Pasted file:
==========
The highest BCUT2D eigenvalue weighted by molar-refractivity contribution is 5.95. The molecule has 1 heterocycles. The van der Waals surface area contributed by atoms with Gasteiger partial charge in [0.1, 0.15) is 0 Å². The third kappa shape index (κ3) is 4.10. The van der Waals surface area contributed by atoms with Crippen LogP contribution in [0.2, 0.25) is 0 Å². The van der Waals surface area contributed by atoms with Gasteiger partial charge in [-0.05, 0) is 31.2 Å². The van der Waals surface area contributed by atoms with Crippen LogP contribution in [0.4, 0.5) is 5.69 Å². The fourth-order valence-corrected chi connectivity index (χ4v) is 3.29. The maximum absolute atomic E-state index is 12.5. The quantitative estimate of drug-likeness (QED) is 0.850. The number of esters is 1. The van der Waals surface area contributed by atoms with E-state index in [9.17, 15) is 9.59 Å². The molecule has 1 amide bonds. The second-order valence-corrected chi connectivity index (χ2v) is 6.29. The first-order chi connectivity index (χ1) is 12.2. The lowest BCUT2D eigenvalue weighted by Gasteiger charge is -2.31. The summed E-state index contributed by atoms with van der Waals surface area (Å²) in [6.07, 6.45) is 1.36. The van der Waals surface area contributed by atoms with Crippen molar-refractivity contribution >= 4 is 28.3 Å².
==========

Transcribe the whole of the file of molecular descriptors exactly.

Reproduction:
The highest BCUT2D eigenvalue weighted by molar-refractivity contribution is 5.95. The molecule has 1 heterocycles. The van der Waals surface area contributed by atoms with Gasteiger partial charge in [0.1, 0.15) is 0 Å². The third kappa shape index (κ3) is 4.10. The van der Waals surface area contributed by atoms with Crippen LogP contribution in [0.2, 0.25) is 0 Å². The van der Waals surface area contributed by atoms with Gasteiger partial charge in [-0.05, 0) is 31.2 Å². The van der Waals surface area contributed by atoms with Crippen LogP contribution in [0.4, 0.5) is 5.69 Å². The fourth-order valence-corrected chi connectivity index (χ4v) is 3.29. The maximum absolute atomic E-state index is 12.5. The quantitative estimate of drug-likeness (QED) is 0.850. The number of esters is 1. The van der Waals surface area contributed by atoms with E-state index in [9.17, 15) is 9.59 Å². The molecule has 1 amide bonds. The second-order valence-corrected chi connectivity index (χ2v) is 6.29. The first-order chi connectivity index (χ1) is 12.2. The lowest BCUT2D eigenvalue weighted by Gasteiger charge is -2.31. The summed E-state index contributed by atoms with van der Waals surface area (Å²) in [6.07, 6.45) is 1.36. The van der Waals surface area contributed by atoms with Crippen molar-refractivity contribution >= 4 is 28.3 Å².